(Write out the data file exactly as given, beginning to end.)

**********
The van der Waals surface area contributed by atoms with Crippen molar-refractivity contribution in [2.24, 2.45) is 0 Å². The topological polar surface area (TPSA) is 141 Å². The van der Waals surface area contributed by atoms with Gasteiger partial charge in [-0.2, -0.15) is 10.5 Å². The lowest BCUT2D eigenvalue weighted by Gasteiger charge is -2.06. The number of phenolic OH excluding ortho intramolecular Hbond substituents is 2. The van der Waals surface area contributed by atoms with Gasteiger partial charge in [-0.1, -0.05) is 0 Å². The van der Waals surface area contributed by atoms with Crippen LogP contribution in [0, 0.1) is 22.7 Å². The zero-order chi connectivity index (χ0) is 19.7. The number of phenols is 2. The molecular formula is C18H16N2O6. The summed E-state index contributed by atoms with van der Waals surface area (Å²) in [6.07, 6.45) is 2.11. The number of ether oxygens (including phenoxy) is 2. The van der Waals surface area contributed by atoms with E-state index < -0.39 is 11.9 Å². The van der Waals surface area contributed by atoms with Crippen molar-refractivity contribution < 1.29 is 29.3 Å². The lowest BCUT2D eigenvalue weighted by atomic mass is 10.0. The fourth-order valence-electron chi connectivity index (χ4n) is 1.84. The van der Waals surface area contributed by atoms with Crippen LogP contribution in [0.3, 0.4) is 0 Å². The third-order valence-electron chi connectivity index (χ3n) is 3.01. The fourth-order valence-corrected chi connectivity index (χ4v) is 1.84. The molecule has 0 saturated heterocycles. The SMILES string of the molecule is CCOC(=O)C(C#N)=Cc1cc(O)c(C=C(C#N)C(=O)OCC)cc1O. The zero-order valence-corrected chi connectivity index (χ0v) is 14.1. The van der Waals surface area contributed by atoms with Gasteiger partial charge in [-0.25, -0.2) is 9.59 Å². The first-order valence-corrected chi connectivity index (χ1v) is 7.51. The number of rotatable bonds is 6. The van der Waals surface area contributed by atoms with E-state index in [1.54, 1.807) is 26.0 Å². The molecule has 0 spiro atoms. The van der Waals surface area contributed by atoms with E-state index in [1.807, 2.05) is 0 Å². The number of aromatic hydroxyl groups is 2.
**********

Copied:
The van der Waals surface area contributed by atoms with Crippen molar-refractivity contribution in [2.24, 2.45) is 0 Å². The topological polar surface area (TPSA) is 141 Å². The van der Waals surface area contributed by atoms with Gasteiger partial charge in [-0.2, -0.15) is 10.5 Å². The lowest BCUT2D eigenvalue weighted by Gasteiger charge is -2.06. The number of phenolic OH excluding ortho intramolecular Hbond substituents is 2. The van der Waals surface area contributed by atoms with Gasteiger partial charge in [-0.1, -0.05) is 0 Å². The van der Waals surface area contributed by atoms with Crippen LogP contribution in [0, 0.1) is 22.7 Å². The zero-order chi connectivity index (χ0) is 19.7. The number of phenols is 2. The molecular formula is C18H16N2O6. The summed E-state index contributed by atoms with van der Waals surface area (Å²) in [6.07, 6.45) is 2.11. The number of ether oxygens (including phenoxy) is 2. The van der Waals surface area contributed by atoms with E-state index < -0.39 is 11.9 Å². The van der Waals surface area contributed by atoms with Crippen molar-refractivity contribution < 1.29 is 29.3 Å². The lowest BCUT2D eigenvalue weighted by atomic mass is 10.0. The fourth-order valence-electron chi connectivity index (χ4n) is 1.84. The van der Waals surface area contributed by atoms with Crippen LogP contribution in [0.3, 0.4) is 0 Å². The third-order valence-electron chi connectivity index (χ3n) is 3.01. The fourth-order valence-corrected chi connectivity index (χ4v) is 1.84. The molecule has 0 saturated heterocycles. The SMILES string of the molecule is CCOC(=O)C(C#N)=Cc1cc(O)c(C=C(C#N)C(=O)OCC)cc1O. The zero-order valence-corrected chi connectivity index (χ0v) is 14.1. The van der Waals surface area contributed by atoms with Gasteiger partial charge in [-0.25, -0.2) is 9.59 Å². The first-order valence-corrected chi connectivity index (χ1v) is 7.51. The number of rotatable bonds is 6. The van der Waals surface area contributed by atoms with E-state index in [1.54, 1.807) is 26.0 Å². The molecule has 0 spiro atoms. The van der Waals surface area contributed by atoms with E-state index in [1.807, 2.05) is 0 Å². The number of aromatic hydroxyl groups is 2.